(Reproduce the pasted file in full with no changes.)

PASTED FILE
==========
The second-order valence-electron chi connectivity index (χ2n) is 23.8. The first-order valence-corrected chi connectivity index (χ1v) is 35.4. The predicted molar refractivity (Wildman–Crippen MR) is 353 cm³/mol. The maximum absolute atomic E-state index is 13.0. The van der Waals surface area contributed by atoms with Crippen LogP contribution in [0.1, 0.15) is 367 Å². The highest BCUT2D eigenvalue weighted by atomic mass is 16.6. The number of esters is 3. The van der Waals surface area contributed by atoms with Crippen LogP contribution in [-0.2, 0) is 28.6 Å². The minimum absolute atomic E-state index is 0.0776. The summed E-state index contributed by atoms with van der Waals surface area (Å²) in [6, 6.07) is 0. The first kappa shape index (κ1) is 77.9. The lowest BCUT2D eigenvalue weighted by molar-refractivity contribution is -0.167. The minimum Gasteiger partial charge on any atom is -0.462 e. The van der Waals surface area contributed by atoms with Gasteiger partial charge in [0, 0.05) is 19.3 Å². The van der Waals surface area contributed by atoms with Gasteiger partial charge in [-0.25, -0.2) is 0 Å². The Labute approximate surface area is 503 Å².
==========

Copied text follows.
The second-order valence-electron chi connectivity index (χ2n) is 23.8. The first-order valence-corrected chi connectivity index (χ1v) is 35.4. The predicted molar refractivity (Wildman–Crippen MR) is 353 cm³/mol. The maximum absolute atomic E-state index is 13.0. The van der Waals surface area contributed by atoms with Crippen LogP contribution in [0.1, 0.15) is 367 Å². The highest BCUT2D eigenvalue weighted by atomic mass is 16.6. The number of esters is 3. The van der Waals surface area contributed by atoms with Crippen LogP contribution in [-0.2, 0) is 28.6 Å². The minimum absolute atomic E-state index is 0.0776. The summed E-state index contributed by atoms with van der Waals surface area (Å²) in [6, 6.07) is 0. The first kappa shape index (κ1) is 77.9. The lowest BCUT2D eigenvalue weighted by molar-refractivity contribution is -0.167. The minimum Gasteiger partial charge on any atom is -0.462 e. The van der Waals surface area contributed by atoms with Gasteiger partial charge in [0, 0.05) is 19.3 Å². The van der Waals surface area contributed by atoms with Gasteiger partial charge in [-0.25, -0.2) is 0 Å². The Labute approximate surface area is 503 Å².